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« membered as long as the records of this house, as a long as the records of the British treasury, as long as " the monumental debt of England shall endure. This " gentleman, Sir, acts as attorney for Mr. Paul Ben"field. Every one who hears me, is well acquainted " with the sacred friendship, and the steady mutual at6 tachment that subsists between him and the present s minister. As many members as chose to atiend in “ the first session of this parliament, can best tell their
own feelings at the scenes which were then acted. « How much that honourable gentleman was consul« ted in the original frame and fabric of the bill, com« monly called Mr. Pitt's India bill, is matter only of 6. conjecture; though by no means difficult to divine. « But the public was an indignant witness, of the osten« tation with which that measure was made his own,
&c.??". The reformation may be estimated, by “ seeing who was the reformer. Paul · Benfield's asas sociate and agent, was held up to the world, as the le«. gislator of Indostan. But it was necessary to authenti"cate the coalition, between the men of intrigue in «**: India, and the minister of intrigue in Englund, by a « studied display of the power of this their connecting o link! Every trust, every honour, every distinction, 61 was to be heaped upon him. He was at once made “ a director of the India Company; made an alderman " of LONDON, and to be made, if ministry could pre«: vail, (and I am sorry to say how near, how very near " they were prevailing;) representative of the capital of
, this kingdom. i Buu to secure his services against all « risque, he was brought in for a ministerial borough.On « his part, he was not wanting in zeal for the common « cause.' His advertisements shew bis motives, and the « merits upon which he stood. For your minister, this worn-out veteran, submitted to enter into the • dusty field of the London contest ; and
all, rew member, that in the same virtuous cause, he submit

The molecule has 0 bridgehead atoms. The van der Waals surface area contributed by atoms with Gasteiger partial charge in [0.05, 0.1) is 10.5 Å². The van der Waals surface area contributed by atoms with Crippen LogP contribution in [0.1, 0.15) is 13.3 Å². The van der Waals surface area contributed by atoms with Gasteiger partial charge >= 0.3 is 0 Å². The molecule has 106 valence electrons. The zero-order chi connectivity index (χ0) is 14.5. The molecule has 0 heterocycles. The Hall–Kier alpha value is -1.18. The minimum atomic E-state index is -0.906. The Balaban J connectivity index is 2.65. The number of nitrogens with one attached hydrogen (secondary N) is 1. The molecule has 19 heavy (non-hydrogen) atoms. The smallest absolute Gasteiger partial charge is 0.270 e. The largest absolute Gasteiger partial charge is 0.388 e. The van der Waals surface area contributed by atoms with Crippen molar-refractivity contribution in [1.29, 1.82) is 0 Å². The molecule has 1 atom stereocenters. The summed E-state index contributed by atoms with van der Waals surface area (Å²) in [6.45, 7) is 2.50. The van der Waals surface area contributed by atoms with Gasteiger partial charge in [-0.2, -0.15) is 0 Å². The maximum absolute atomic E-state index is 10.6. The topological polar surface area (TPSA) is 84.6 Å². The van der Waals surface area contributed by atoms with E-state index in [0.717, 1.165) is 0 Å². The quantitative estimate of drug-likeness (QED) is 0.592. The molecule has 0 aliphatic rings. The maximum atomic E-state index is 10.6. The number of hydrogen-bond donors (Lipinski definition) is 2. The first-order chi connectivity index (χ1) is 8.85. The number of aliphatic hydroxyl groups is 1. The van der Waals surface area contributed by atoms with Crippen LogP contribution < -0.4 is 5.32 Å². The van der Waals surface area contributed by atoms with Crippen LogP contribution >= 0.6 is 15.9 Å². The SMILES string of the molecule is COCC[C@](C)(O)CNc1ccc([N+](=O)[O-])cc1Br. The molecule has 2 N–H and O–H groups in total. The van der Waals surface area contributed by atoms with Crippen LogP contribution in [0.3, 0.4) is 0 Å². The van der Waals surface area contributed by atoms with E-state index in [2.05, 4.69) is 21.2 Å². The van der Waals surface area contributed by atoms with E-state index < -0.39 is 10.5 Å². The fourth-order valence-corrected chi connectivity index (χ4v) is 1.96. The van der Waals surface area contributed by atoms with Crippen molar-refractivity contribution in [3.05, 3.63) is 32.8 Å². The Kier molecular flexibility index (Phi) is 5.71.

to keep a sort of public office or counting house, where ço the whole business of the last general election was ma"naged. It was openly managed by the direct agent u and attorney of Benfield. It was managed upor
“ Indian principles, and for an Indian interest. This “ was the
golden cup of abominations; this the chalice « of the fornications of rapine, usury, and oppression, e which was held out by the gorgeous eastern harlot ; “ which so many of the people, so many of the nobles “ of this land, had drained to the very dregs. Do you “ think that no reckoning was to follow this lewd de“ bauch? that no payment was to be demanded, for “ this riot of public drunkenness and national prostitu« tion ? Here! you have it, here before you. The • principal of the grand election manager, must be in“ demnified ; accordingly the claims of Benfield and “ his crew, must be put above all inquiry.”-Again : “ Thus, besides the arrears of three years, amounting « to l. 106,500, (which as fast as received, may be • legally lent out at 12 per cent,) Benfield has received « by the ministerial grant before you, an annuity of " 1.35,520 a year, charged on the public revenues. Our " mirror of ministers of finance, did not think this “ enough for the services of such a friend as Benfield." Then, after additional statements, Mr. Burke proceeds. -- You must therefore, consider Benfield as soucar
security for 1.480,000 a year, which at 24 per cent
(supposing him contented with that profit) will, with “ the interest of his old debt, produce an annual in
come of l. 149,520 a year.
“ Here is a specimen of the new and pure aristocracy o created by the right honourable gentleman, as the
support of the crown and constitution, against the “ old, corrupt, refractory, natural interests of this
kingdom ; and this is the grand counterpoise against « all odious coalitious, of these interests. A single “ Benfield out-weighs them all ; a criminal, who long “ since ought to have fattened the region kites with his
offal, is by his majesty's ministers, inthroned in the government of a great kingdom, and enfeoffed with
an estate, which in the comparison effaces the splen“ dor of all the nobility of Europe." &c. &c. &c.
Again : “ It was long before any public account of “ this discovery at Madras,". [One, on which he had said, " an universal indignation arose against the per
fidy of Mr. Benfield's proceedings :" &c.] had ar" rived in England, that the present minister, and his " board of controul, thought fit to determine on the “ debt of 1777. The recorded proceedings at this “ time, knew nothing of any debt to Benfield. There
was his own testimony; there was the testimony of " the list; there was the testimony of the Nabob of “ Arcot against it. Yet such was the ministers' feeling “ of the true secret of this transaction, that they thought
proper, in the teeth of all these testimonies, to give « him licence to return to Madras. Here the minis
ters were under some embarrassment. Confounded “ between their resolution of rewarding the good ser“ vices of Benfield's friends and associates in England, “ and the shame of sending that notorious incendiary